October is Crime Prevention Month, says the National Crime Prevention Council, and would the nonprofit that brought you McGruff the Crime Dog lie to you about crime prevention? In honor of the occasion, we've decided to shine the hard light of truth on the underbelly of the criminal underworld. As a Jeopardy! superhero, Ken Jennings doesn't fight crime—just misinformation about crime. He'll be here all month debunking felonious falsehoods and misdemeanor myths.
The Debunker: Is Crime on the Rise?
If there's one thing Americans always agree on, despite the shifting winds of politics, it's that crime in this country is increasing. Gallup has been asking Americans since 1993 if they think crime is up over the past year; in every single year except for 2001, most respondents said yes, there's more crime lately. Pew Research's most recent numbers, from late 2016, show 57 percent of voters share this gloomy perspective on crime stats. Fully 78 percent of Trump voters believed crime numbers are getting worse, which could either be a cause or effect of their candidate's frequent insistence, on the campaign trail, that crime is up.
But pairing Gallup's poll numbers with actual stats reveals a glaring mismatch between perception and reality. Bureau of Justice Statistics numbers show both violent and property crime decreasing steadily and markedly since their all-time peaks in the 1990s. Violent crime is now down 77% since 1993 while property crime is down 69%. Why are voters so wrong about real crime trends? It's tempting to blame the occasional fear-mongering politician, but our consistent wrongness on this issue makes it seem that the cause must be more deeply rooted in human psychology. Surely the nature of modern media coverage is partially to blame. Urgent-sounding scare stories about local and national crime brings ratings. Headlines about "yet another small decline in crime rates!" are much less flashy. How do you televise a non-event?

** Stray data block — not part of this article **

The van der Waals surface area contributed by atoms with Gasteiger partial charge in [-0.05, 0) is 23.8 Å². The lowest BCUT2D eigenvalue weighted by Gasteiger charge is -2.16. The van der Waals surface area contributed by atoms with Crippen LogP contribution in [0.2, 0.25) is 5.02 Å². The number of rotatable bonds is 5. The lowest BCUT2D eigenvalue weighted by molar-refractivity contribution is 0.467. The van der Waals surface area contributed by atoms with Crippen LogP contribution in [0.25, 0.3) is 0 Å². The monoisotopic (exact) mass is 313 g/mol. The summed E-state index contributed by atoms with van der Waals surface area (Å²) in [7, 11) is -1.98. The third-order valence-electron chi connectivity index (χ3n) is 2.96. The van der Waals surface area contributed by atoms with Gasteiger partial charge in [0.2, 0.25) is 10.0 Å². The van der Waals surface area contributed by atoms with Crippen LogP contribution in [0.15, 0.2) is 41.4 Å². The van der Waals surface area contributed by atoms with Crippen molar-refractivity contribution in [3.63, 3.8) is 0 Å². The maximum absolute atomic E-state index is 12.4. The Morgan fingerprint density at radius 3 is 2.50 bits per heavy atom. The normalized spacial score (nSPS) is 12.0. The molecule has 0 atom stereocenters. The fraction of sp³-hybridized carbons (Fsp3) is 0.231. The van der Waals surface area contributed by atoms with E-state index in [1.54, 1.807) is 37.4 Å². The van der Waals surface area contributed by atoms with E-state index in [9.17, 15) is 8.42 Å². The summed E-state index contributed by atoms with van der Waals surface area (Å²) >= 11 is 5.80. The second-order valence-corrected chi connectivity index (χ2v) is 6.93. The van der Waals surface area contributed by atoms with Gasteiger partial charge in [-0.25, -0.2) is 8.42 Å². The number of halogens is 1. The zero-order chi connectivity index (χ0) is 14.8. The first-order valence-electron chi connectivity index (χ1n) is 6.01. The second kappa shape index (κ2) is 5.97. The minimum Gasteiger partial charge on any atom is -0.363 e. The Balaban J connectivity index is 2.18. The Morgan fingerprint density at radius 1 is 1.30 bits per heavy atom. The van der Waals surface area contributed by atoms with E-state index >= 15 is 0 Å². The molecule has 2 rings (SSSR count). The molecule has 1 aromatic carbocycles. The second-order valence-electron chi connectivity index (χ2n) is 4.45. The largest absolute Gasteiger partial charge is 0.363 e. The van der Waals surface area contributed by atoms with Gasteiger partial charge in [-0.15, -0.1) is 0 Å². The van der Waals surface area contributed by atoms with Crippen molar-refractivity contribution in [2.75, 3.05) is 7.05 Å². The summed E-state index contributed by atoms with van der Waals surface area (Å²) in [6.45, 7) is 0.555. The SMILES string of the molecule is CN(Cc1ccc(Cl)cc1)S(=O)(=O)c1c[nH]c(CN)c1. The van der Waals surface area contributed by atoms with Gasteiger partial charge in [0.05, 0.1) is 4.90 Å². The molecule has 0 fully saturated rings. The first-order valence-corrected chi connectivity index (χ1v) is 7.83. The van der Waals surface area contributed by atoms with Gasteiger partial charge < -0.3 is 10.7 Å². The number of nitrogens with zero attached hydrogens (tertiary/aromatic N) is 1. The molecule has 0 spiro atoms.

When Trump spoke about rising crime rates at the Republican National Convention, his remarks were more specific. He allowed that there had been "decades of progress made in bringing down crime," but that this trend had lately been "reversed" by Obama administration policies. This version of the claim—that crime statistics are down in general, but have seen a recent uptick—is more defensible. FBI data did indeed show small year-to-year crime increases in 2015 and 2016, but it remains to be seen whether this is a new upward trend, or just continued statistical variation in the long downhill since 1993. The Brennan Center for Justice suggests it may be the latter, since they project a 1.8 percent decline in 2017, as well as a slight drop in violent crime driven by lower numbers out of Chicago and Washington lately. But one thing is certain: whether the crime "bounce" is real in the long term or not, Americans will continue to be convinced that the sky is falling. Apparently that's just how the human brain works.
QUICK QUIZ: According to the United Nations, the world's highest homicide rate by far is in what smallest country in Central America?
Ken Jennings is the author of eleven books, most recently his Junior Genius Guides, Because I Said So!, and Maphead. He's also the proud owner of an underwhelming Bag o' Crap. Follow him at ken-jennings.com or on Twitter as @KenJennings.